1. Mosquitoes have been around for more than 30 million years, and there are more than 2,700 species of mosquitoes existing in the world today. Of these, most mosquitoes belong to three species: Aedes, Anopholes and Culex.
2. Like all insects, mosquitoes hatch from eggs and go through several stages in their life cycle before becoming adults. The females lay their eggs in standing water and the eggs hatch into larvae or "wigglers," which live at the surface of the water and breathe through an air tube or siphon. They grow to about 1 - 2 cm long and shed their skin (molt) several times. The larvae live anywhere from 7 - 14 days depending on water temperature and species. After the fourth molt, mosquito larvae change into pupae, or "tumblers," which live in the water anywhere from 1 - 4 days again depending on the water temperature and species. The pupae float at the surface and breathe through two small tubes (trumpets). At the end of the pupal stage, the pupae encase themselves and transform into adult mosquitoes in 2 days. The adult uses air pressure to break open the pupal case, crawls to a protected area and rests while its external skeleton hardens and its wings dry. Once this is complete, it can fly away and live on the land.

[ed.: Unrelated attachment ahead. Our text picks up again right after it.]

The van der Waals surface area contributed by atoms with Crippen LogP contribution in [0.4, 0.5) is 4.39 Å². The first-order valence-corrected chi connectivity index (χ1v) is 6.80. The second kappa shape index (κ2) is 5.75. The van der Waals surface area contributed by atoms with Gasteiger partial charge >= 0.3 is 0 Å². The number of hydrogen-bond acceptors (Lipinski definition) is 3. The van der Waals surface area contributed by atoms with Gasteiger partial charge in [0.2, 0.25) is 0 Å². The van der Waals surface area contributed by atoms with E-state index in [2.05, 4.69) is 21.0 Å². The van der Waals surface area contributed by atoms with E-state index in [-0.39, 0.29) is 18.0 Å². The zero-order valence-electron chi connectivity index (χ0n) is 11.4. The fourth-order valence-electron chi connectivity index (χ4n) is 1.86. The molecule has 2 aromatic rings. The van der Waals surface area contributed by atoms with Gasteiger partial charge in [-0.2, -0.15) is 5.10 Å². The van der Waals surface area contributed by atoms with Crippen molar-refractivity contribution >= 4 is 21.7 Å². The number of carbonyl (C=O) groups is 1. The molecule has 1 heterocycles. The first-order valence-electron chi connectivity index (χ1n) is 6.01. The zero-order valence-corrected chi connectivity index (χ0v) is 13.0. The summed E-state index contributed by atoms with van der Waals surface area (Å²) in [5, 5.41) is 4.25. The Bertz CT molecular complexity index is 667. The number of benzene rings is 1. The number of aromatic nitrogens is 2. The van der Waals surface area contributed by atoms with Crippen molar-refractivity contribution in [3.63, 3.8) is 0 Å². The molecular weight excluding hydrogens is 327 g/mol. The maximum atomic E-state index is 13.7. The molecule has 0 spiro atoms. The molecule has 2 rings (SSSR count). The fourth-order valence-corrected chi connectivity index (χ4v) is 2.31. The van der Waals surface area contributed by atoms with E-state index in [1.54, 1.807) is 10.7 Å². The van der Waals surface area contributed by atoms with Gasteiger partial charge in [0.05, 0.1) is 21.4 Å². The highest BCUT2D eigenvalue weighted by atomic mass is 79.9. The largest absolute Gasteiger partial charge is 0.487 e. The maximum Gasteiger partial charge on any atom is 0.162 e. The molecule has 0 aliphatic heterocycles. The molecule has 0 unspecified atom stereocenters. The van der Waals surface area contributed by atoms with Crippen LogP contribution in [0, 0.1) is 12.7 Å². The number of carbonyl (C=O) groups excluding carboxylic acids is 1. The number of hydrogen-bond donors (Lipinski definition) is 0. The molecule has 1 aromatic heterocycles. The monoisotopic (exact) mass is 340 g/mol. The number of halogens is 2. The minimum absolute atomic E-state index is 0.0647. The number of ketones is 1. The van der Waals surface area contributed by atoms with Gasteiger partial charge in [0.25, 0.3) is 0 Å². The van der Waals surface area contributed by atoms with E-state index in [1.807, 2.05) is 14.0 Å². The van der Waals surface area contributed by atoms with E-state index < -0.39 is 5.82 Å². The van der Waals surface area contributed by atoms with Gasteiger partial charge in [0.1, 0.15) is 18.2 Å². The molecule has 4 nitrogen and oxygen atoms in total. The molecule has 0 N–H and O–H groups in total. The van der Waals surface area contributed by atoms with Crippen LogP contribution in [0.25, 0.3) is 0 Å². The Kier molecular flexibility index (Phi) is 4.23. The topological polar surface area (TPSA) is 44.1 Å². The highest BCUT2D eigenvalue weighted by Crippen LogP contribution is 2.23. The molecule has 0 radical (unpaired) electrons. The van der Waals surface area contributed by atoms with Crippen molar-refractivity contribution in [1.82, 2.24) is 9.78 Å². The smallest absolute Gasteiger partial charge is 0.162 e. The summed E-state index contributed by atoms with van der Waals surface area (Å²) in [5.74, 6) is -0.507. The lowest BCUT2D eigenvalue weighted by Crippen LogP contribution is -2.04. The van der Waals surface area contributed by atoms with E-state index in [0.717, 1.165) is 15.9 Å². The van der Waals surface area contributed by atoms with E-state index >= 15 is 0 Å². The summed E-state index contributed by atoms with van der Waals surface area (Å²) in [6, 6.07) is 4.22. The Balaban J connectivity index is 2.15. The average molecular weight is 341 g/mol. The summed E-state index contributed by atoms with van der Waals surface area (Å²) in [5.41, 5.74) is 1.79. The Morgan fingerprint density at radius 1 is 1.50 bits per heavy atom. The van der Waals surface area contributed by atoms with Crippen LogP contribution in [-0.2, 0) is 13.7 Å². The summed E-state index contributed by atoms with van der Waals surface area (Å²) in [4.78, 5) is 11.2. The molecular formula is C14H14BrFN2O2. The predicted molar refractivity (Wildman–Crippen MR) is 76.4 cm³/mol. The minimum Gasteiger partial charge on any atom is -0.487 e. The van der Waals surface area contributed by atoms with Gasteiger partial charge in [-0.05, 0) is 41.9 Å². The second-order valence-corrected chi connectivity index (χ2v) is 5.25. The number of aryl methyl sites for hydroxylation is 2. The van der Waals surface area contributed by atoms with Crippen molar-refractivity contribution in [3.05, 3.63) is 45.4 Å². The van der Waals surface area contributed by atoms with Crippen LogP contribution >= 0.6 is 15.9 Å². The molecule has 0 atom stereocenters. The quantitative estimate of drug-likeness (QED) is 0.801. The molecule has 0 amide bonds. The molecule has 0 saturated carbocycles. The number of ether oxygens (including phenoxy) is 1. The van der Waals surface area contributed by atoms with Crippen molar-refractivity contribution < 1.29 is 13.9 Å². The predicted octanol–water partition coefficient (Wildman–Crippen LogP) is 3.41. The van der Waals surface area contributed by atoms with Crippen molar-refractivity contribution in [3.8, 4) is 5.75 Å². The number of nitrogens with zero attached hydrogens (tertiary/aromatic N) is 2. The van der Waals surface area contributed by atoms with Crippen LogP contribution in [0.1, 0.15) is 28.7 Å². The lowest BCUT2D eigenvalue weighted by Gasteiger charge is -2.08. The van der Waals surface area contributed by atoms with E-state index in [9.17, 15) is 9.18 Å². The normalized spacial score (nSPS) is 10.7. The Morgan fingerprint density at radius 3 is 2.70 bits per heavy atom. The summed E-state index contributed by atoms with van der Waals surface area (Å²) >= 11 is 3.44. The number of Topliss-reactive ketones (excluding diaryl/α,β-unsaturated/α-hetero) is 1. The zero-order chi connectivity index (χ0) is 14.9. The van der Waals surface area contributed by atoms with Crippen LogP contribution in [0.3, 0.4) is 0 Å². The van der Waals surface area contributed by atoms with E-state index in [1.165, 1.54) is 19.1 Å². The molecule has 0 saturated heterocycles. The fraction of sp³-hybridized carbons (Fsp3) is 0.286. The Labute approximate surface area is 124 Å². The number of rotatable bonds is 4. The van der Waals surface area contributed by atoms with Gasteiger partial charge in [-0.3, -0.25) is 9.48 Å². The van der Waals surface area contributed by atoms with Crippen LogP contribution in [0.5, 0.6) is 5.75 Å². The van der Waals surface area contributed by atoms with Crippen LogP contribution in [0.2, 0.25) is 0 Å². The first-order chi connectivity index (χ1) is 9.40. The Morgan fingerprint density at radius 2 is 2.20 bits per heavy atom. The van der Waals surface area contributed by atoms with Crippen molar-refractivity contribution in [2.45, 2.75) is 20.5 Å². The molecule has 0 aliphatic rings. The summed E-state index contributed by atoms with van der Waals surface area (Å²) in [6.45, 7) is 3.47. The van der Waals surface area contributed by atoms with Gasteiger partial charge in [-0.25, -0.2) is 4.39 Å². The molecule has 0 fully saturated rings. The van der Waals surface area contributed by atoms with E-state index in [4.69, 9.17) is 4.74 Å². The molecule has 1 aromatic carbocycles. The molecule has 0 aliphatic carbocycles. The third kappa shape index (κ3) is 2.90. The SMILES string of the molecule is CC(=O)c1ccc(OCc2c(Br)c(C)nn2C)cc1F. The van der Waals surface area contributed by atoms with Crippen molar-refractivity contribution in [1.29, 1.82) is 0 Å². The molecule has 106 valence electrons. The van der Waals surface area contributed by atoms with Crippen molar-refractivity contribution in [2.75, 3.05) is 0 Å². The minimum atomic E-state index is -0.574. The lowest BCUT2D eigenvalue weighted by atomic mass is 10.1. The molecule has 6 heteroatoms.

3. Only female mosquitoes bite; she lands on your skin and sticks her long proboscis into you. Her saliva contains anticoagulants that prevent your blood from clotting. The blood she sucks (about 5 microliters per serving for an Aedes aegypti mosquito) provides proteins that the females need to lay eggs; they need a blood meal each time they lay.
4. Mosquitoes can carry many types of diseases that are caused by bacteria, parasites or viruses which the mosquitoes pass on when they bite. Malaria, potentially fatal, is transmitted by an Anopheles mosquito. The symptoms include fever, chills, headaches, muscle aches and others similar to flu symptoms. Yellow Fever, also potentially fatal, is transmitted by the Aedes aegypti mosquito. Its symptoms are similar to malaria, but also includes nausea, vomiting and jaundice. Encephalitis is transmitted the Aedes mosquitoes. The symptoms of include high fever, stiff neck, headache, confusion and sleepiness. Dengue Fever, transmitted by the Aedes aegypti, produces a range of illnesses, from viral flu to hemorrhagic fever. It is especially dangerous for children. It must be noted that the human immunodeficiency virus (HIV) that causes AIDS cannot survive in a mosquito, and therefore cannot be transmitted from one person to another through mosquito bites.
5. Reducing the mosquito population is everyone's responsibility. Because mosquitoes will use any source of standing water to breed, we MUST eliminate sources of standing water in our yards. Empty watering cans, remove old tires and cover rain barrels. Some petroleum oils can be also added to water to form a thin surface layer that suffocates the mosquito eggs.